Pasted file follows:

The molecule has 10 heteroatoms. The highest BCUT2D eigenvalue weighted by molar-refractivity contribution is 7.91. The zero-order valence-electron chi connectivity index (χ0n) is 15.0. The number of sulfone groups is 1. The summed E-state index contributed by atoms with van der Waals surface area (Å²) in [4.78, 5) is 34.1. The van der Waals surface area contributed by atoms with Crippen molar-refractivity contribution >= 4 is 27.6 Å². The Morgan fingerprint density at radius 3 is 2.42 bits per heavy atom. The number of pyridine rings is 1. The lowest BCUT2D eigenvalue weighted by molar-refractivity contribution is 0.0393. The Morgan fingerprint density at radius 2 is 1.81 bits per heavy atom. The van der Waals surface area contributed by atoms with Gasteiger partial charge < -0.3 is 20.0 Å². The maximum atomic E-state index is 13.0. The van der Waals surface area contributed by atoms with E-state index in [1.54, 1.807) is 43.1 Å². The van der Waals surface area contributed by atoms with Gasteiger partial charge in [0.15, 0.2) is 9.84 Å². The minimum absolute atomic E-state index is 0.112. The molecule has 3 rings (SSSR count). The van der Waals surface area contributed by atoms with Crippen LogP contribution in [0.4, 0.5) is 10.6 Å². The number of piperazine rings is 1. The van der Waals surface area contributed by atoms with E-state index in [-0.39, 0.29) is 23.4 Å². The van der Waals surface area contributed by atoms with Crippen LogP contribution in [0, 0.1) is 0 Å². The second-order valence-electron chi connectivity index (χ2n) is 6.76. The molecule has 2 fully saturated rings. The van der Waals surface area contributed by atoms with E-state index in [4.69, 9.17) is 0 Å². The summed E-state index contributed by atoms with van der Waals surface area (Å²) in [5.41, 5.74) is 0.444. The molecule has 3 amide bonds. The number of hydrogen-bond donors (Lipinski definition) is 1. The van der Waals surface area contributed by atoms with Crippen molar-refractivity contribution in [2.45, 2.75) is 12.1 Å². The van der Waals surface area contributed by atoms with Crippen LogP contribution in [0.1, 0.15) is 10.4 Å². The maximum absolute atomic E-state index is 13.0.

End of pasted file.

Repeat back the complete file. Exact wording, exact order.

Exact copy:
The molecule has 10 heteroatoms. The highest BCUT2D eigenvalue weighted by molar-refractivity contribution is 7.91. The zero-order valence-electron chi connectivity index (χ0n) is 15.0. The number of sulfone groups is 1. The summed E-state index contributed by atoms with van der Waals surface area (Å²) in [4.78, 5) is 34.1. The van der Waals surface area contributed by atoms with Crippen molar-refractivity contribution >= 4 is 27.6 Å². The Morgan fingerprint density at radius 3 is 2.42 bits per heavy atom. The number of pyridine rings is 1. The lowest BCUT2D eigenvalue weighted by molar-refractivity contribution is 0.0393. The Morgan fingerprint density at radius 2 is 1.81 bits per heavy atom. The van der Waals surface area contributed by atoms with Gasteiger partial charge < -0.3 is 20.0 Å². The maximum atomic E-state index is 13.0. The van der Waals surface area contributed by atoms with E-state index in [1.54, 1.807) is 43.1 Å². The van der Waals surface area contributed by atoms with Gasteiger partial charge in [0.15, 0.2) is 9.84 Å². The minimum absolute atomic E-state index is 0.112. The molecule has 3 rings (SSSR count). The van der Waals surface area contributed by atoms with Crippen LogP contribution in [0.4, 0.5) is 10.6 Å². The number of piperazine rings is 1. The van der Waals surface area contributed by atoms with E-state index in [-0.39, 0.29) is 23.4 Å². The van der Waals surface area contributed by atoms with Crippen LogP contribution in [0, 0.1) is 0 Å². The second-order valence-electron chi connectivity index (χ2n) is 6.76. The molecule has 2 fully saturated rings. The van der Waals surface area contributed by atoms with E-state index in [4.69, 9.17) is 0 Å². The summed E-state index contributed by atoms with van der Waals surface area (Å²) in [5.41, 5.74) is 0.444. The molecule has 3 amide bonds. The number of hydrogen-bond donors (Lipinski definition) is 1. The van der Waals surface area contributed by atoms with Crippen molar-refractivity contribution in [2.45, 2.75) is 12.1 Å². The van der Waals surface area contributed by atoms with Crippen LogP contribution in [0.1, 0.15) is 10.4 Å². The maximum absolute atomic E-state index is 13.0.